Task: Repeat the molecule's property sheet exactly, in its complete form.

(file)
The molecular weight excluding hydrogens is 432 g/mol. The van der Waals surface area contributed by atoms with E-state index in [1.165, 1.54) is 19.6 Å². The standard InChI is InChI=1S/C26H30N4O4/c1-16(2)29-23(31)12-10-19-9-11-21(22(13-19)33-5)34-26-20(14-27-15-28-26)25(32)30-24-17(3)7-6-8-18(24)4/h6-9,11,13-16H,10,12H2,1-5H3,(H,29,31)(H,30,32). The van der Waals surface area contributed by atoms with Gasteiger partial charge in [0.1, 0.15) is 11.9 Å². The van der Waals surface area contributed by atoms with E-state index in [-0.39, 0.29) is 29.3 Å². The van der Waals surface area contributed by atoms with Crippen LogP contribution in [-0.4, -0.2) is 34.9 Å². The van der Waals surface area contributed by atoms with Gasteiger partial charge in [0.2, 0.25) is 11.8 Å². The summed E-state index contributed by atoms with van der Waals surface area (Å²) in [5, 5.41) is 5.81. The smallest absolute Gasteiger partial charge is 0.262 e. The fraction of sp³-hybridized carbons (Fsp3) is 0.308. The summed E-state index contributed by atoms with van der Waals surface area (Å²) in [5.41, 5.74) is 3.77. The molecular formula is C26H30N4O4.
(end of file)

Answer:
The molecular weight excluding hydrogens is 432 g/mol. The van der Waals surface area contributed by atoms with E-state index in [1.165, 1.54) is 19.6 Å². The standard InChI is InChI=1S/C26H30N4O4/c1-16(2)29-23(31)12-10-19-9-11-21(22(13-19)33-5)34-26-20(14-27-15-28-26)25(32)30-24-17(3)7-6-8-18(24)4/h6-9,11,13-16H,10,12H2,1-5H3,(H,29,31)(H,30,32). The van der Waals surface area contributed by atoms with Gasteiger partial charge in [0.1, 0.15) is 11.9 Å². The van der Waals surface area contributed by atoms with E-state index in [-0.39, 0.29) is 29.3 Å². The van der Waals surface area contributed by atoms with Crippen LogP contribution in [-0.4, -0.2) is 34.9 Å². The van der Waals surface area contributed by atoms with Gasteiger partial charge in [0.2, 0.25) is 11.8 Å². The summed E-state index contributed by atoms with van der Waals surface area (Å²) in [5, 5.41) is 5.81. The smallest absolute Gasteiger partial charge is 0.262 e. The fraction of sp³-hybridized carbons (Fsp3) is 0.308. The summed E-state index contributed by atoms with van der Waals surface area (Å²) in [5.41, 5.74) is 3.77. The molecular formula is C26H30N4O4.